Mary Arrington is a contributing guest writer for CelebrityTypes. As always with guest writers on the site, Arrington’s piece represents her own insights and assessments and not necessarily those of the site. In this piece, Arrington attempts a more informal and colloquial exposition of function axes theory than is usually seen.
By Mary Arrington
Function axes are an interesting idea, but many of the descriptions are murky or overly theoretical. In this piece, I’m going to try and present the ideas of the “Determining Function Axes”-series more informally, in a way that is easier to understand and that people can relate to real life. Is it possible? We’ll soon see!
The Si/Ne Axis
Think of a library full of books, books on all kinds of subjects. At one end of the library, the librarian is carefully placing returned books back on their correct shelves and in their proper alphabetical positions, so that they are easy to find. At the other end of the library, a young curious child is running around the library, picking up books on all kinds of subjects and putting them all on the floor in a big mess. He flicks between books quickly, looking for interesting bits.
The librarian is similar to Si. It’s about building a careful library of information, and keeping each piece of that information in its proper place. “The information on planets looks interesting next to the information on music? Stop messing around and put them back!”
The child making a mess is similar to Ne. It’s about looking through the big library of information and finding interesting connections between things. “Nobody’s noticed that this bit of information on hippos is similar to this piece of information on nuclear power? Seriously? But it’s awesome! And speaking of awesome, here’s another thing…”
To put it in a different way, Si is focused on retaining the information in the same context that it had when it was experienced. By itself, it isn’t about looking for connections or new possibilities outside of what’s already known. It takes in the information, studies it intensely, and then fits it into its internal library. In spite of the metaphor, this need not be book knowledge, but also impressions they have experienced, like how to make the perfect cup of tea, or what their grandpa’s house smelled like when they were little, and so on. Whether these impressions are absolutely realistic or not is not what’s important here – it’s that they have a deep effect on the Si type.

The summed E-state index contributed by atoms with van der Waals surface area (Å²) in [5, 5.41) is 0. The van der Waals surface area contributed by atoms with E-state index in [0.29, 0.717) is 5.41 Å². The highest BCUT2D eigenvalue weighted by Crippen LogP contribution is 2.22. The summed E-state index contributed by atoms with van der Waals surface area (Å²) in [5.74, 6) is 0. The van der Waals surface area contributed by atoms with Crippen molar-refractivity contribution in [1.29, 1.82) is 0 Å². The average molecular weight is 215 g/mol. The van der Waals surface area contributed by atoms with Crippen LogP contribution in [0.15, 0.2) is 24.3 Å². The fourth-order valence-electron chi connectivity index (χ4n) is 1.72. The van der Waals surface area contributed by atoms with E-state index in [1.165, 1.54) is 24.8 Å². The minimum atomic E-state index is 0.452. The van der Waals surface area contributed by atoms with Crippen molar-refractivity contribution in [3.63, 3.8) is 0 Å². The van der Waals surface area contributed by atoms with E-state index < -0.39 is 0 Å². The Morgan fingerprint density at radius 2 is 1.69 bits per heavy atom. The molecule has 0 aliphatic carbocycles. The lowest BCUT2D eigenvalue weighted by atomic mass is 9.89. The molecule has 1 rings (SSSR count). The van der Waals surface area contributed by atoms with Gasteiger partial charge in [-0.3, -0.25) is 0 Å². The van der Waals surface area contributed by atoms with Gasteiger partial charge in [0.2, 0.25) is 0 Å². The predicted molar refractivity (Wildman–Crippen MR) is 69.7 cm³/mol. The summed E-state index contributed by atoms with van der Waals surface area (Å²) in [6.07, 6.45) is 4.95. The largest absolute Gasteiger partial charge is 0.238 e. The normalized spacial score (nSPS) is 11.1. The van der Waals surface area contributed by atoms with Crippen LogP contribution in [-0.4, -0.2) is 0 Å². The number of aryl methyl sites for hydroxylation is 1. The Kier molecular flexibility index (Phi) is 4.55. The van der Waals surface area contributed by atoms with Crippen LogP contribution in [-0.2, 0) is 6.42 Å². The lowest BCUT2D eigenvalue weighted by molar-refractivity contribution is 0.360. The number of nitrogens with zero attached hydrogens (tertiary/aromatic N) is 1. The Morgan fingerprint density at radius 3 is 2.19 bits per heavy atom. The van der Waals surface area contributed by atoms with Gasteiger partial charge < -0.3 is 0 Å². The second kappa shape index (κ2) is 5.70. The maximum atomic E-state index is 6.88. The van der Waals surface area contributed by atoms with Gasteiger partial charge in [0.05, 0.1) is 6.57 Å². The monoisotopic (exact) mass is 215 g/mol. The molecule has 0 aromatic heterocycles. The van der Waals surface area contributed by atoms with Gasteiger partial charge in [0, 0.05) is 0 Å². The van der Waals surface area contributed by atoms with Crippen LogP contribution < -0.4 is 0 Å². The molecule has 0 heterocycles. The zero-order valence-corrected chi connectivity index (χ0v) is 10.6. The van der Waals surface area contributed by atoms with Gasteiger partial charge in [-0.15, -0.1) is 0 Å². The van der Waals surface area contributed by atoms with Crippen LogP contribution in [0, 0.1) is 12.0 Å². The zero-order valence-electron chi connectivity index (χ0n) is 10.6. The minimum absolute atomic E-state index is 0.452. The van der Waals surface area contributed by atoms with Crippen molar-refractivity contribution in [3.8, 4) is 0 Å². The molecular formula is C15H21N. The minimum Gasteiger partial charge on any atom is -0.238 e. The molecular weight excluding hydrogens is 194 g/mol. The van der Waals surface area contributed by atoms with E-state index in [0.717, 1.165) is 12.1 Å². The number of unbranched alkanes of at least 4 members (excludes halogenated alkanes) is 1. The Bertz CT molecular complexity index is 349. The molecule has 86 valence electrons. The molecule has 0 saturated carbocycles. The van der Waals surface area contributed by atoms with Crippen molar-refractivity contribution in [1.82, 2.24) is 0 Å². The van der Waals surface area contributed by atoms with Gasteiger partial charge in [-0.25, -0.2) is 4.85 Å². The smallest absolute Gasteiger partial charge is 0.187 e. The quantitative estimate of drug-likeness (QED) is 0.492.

Ne, on the other hand, is focused on changing the information it gathers into something new. It has little interest in sticking to what’s already known. Boring! Instead, it’s constantly looking for interesting connections and surprising new ideas. “What would be the most amazing pet to have? Well, it would have the head of a tiger, no, the head of an owl, no, a tiger with the head of an owl…! What if an asteroid were heading towards the earth right now – what would everyone do? And what would be the most interesting pet to have if one were on that asteroid?” They are in short, crazy people, like racecars with no brakes.
All NP and SJ types have this axis as an element of their psyches. While ISJs and ENPs are at the most extreme ends of this axis, even in their cases one can still see the axis at play: Si types often take pains to have a plan in place in case of unexpected and surprising things that may happen, such as the water pipes bursting or the stock market crashing. And Ne types tend to unwittingly throw a lot of references around as to where the information was first encountered, even when “mixing and matching” off the bat.
Image in the article commissioned for this publication from artist Francesca Elettra.